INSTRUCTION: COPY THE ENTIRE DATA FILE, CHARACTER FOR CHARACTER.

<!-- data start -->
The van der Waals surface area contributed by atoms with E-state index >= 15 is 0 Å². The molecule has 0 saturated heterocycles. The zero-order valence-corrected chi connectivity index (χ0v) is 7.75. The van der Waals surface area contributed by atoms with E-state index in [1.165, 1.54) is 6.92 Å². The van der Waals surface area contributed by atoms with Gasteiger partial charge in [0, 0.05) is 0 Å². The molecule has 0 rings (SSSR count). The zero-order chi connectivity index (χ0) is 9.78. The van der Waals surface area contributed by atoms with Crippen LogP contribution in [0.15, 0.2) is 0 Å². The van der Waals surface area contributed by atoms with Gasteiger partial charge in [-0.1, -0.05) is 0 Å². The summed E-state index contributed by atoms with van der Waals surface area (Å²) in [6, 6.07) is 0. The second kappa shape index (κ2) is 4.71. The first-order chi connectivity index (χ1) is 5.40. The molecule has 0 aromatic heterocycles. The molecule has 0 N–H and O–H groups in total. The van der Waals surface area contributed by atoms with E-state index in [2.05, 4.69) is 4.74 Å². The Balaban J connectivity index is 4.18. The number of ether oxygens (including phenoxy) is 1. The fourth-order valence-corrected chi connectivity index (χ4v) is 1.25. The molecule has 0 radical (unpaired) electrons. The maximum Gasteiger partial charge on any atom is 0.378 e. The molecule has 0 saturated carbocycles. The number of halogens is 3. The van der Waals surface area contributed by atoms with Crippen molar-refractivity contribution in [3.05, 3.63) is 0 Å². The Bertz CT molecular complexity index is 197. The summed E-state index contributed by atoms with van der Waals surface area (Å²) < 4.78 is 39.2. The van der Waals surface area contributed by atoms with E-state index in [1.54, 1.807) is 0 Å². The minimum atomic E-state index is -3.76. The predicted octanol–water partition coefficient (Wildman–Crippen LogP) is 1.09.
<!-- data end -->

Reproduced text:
The van der Waals surface area contributed by atoms with E-state index >= 15 is 0 Å². The molecule has 0 saturated heterocycles. The zero-order valence-corrected chi connectivity index (χ0v) is 7.75. The van der Waals surface area contributed by atoms with E-state index in [1.165, 1.54) is 6.92 Å². The van der Waals surface area contributed by atoms with Gasteiger partial charge in [0, 0.05) is 0 Å². The molecule has 0 rings (SSSR count). The zero-order chi connectivity index (χ0) is 9.78. The van der Waals surface area contributed by atoms with Crippen LogP contribution in [0.15, 0.2) is 0 Å². The van der Waals surface area contributed by atoms with Gasteiger partial charge in [-0.1, -0.05) is 0 Å². The summed E-state index contributed by atoms with van der Waals surface area (Å²) in [6, 6.07) is 0. The second kappa shape index (κ2) is 4.71. The first-order chi connectivity index (χ1) is 5.40. The molecule has 0 aromatic heterocycles. The molecule has 0 N–H and O–H groups in total. The van der Waals surface area contributed by atoms with E-state index in [2.05, 4.69) is 4.74 Å². The Balaban J connectivity index is 4.18. The number of ether oxygens (including phenoxy) is 1. The fourth-order valence-corrected chi connectivity index (χ4v) is 1.25. The molecule has 0 radical (unpaired) electrons. The maximum Gasteiger partial charge on any atom is 0.378 e. The molecule has 0 saturated carbocycles. The number of halogens is 3. The van der Waals surface area contributed by atoms with Crippen molar-refractivity contribution in [3.05, 3.63) is 0 Å². The Bertz CT molecular complexity index is 197. The summed E-state index contributed by atoms with van der Waals surface area (Å²) < 4.78 is 39.2. The van der Waals surface area contributed by atoms with E-state index in [1.54, 1.807) is 0 Å². The minimum atomic E-state index is -3.76. The predicted octanol–water partition coefficient (Wildman–Crippen LogP) is 1.09.